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March 1957

Blue Sclerotics with Fragilitas Ossium and Deafness

Author Affiliations

Calcutta, India
From the Department of Ophthalmology, Nilratan Sircar Medical College.

AMA Arch Ophthalmol. 1957;57(3):435-440. doi:10.1001/archopht.1957.00930050447017
Abstract

Blue sclerotics is a congenital anomaly characterized by a uniform light-blue coloration of the sclera. It is congenital and hereditary and is usually associated with other abnormalities, such as multiple fractures, dislocation of joints, laxity of ligaments, and deafness (van der Hoeve's syndrome). The condition was first described by Adair-Dighton (1912), but van der Hoeve and de Kleyn (1918) were the first to include deafness definitely with this congenital anomaly, and the symptom-complex is accordingly often known as van der Hoeve's syndrome.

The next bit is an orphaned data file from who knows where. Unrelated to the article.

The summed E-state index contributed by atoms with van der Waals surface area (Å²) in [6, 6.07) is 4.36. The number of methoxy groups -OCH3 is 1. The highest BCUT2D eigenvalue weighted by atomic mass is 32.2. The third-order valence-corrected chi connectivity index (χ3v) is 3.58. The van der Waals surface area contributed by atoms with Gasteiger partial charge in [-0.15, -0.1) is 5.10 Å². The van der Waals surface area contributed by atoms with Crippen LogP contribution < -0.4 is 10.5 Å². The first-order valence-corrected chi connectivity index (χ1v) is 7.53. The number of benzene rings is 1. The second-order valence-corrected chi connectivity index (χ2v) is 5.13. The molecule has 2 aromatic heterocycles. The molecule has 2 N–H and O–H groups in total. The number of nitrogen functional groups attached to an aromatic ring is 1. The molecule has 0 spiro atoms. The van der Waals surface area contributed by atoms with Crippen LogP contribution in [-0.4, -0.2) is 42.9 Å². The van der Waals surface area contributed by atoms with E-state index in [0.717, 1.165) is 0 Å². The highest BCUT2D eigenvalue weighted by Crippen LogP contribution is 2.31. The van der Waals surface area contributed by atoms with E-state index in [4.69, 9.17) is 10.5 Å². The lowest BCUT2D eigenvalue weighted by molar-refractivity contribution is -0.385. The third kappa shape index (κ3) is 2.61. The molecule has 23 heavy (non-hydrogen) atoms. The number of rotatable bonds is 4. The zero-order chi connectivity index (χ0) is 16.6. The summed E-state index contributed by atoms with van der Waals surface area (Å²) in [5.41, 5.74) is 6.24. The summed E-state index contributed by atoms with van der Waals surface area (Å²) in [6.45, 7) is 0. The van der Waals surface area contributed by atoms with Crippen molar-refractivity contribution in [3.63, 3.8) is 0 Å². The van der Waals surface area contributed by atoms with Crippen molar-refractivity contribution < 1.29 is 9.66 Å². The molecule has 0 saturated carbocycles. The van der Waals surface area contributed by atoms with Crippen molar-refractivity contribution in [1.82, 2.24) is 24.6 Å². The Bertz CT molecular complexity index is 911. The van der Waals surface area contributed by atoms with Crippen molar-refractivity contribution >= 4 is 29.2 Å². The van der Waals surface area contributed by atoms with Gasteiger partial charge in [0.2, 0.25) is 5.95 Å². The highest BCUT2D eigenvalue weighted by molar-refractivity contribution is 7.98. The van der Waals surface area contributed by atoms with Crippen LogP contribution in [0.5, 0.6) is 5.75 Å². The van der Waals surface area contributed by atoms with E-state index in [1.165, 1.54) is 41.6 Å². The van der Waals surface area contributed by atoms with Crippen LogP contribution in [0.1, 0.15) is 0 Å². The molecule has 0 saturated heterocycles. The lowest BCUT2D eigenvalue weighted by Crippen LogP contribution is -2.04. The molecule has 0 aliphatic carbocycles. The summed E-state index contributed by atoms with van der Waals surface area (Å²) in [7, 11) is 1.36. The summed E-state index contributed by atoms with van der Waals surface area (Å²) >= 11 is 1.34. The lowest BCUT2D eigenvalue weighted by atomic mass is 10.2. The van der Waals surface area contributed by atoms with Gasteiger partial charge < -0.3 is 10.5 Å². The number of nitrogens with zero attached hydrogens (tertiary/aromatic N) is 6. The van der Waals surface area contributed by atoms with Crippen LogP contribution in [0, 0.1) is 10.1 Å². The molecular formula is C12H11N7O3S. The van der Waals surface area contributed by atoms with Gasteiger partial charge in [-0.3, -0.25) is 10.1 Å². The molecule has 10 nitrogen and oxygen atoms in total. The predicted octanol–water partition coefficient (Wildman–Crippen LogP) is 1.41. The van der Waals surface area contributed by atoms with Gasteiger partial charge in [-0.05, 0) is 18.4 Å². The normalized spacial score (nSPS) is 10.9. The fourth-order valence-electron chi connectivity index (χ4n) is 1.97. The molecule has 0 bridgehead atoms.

Blue Sclerotic  It is generally accepted that the unusual appearance of the sclera is due to its abnormal translucency. The color, which is usually evident at birth, does not change throughout life. The color is, however, darker in the anterior part of the sclera, over the ciliary body. In the absence of a sufficient number of microscopic examinations of the sclera in this syndrome, any dogmatic opinion regarding

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